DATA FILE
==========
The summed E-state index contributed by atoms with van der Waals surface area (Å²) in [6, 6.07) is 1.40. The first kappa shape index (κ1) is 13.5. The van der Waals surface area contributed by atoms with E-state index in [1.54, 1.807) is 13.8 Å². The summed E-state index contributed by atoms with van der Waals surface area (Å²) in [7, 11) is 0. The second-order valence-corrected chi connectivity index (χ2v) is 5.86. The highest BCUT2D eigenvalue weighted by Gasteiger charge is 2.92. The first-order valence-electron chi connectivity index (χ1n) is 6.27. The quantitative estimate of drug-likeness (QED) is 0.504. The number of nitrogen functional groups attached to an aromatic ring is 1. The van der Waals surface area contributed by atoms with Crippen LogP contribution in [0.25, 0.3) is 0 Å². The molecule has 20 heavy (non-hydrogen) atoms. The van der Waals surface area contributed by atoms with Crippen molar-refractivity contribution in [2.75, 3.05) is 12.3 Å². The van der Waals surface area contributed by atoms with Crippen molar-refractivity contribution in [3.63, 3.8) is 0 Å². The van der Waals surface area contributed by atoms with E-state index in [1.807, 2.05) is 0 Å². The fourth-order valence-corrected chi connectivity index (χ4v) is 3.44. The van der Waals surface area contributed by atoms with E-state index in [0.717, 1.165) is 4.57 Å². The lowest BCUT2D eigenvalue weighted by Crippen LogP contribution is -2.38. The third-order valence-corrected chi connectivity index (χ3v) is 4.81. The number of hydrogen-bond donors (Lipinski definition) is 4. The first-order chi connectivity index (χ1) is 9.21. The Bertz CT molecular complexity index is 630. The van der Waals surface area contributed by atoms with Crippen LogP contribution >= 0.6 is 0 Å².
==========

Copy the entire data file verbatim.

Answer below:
The summed E-state index contributed by atoms with van der Waals surface area (Å²) in [6, 6.07) is 1.40. The first kappa shape index (κ1) is 13.5. The van der Waals surface area contributed by atoms with E-state index in [1.54, 1.807) is 13.8 Å². The summed E-state index contributed by atoms with van der Waals surface area (Å²) in [7, 11) is 0. The second-order valence-corrected chi connectivity index (χ2v) is 5.86. The highest BCUT2D eigenvalue weighted by Gasteiger charge is 2.92. The first-order valence-electron chi connectivity index (χ1n) is 6.27. The quantitative estimate of drug-likeness (QED) is 0.504. The number of nitrogen functional groups attached to an aromatic ring is 1. The van der Waals surface area contributed by atoms with Crippen LogP contribution in [0.25, 0.3) is 0 Å². The molecule has 20 heavy (non-hydrogen) atoms. The van der Waals surface area contributed by atoms with Crippen molar-refractivity contribution in [2.75, 3.05) is 12.3 Å². The van der Waals surface area contributed by atoms with Crippen molar-refractivity contribution in [3.63, 3.8) is 0 Å². The van der Waals surface area contributed by atoms with E-state index in [1.807, 2.05) is 0 Å². The fourth-order valence-corrected chi connectivity index (χ4v) is 3.44. The van der Waals surface area contributed by atoms with E-state index in [0.717, 1.165) is 4.57 Å². The lowest BCUT2D eigenvalue weighted by Crippen LogP contribution is -2.38. The third-order valence-corrected chi connectivity index (χ3v) is 4.81. The number of hydrogen-bond donors (Lipinski definition) is 4. The first-order chi connectivity index (χ1) is 9.21. The Bertz CT molecular complexity index is 630. The van der Waals surface area contributed by atoms with Crippen LogP contribution >= 0.6 is 0 Å².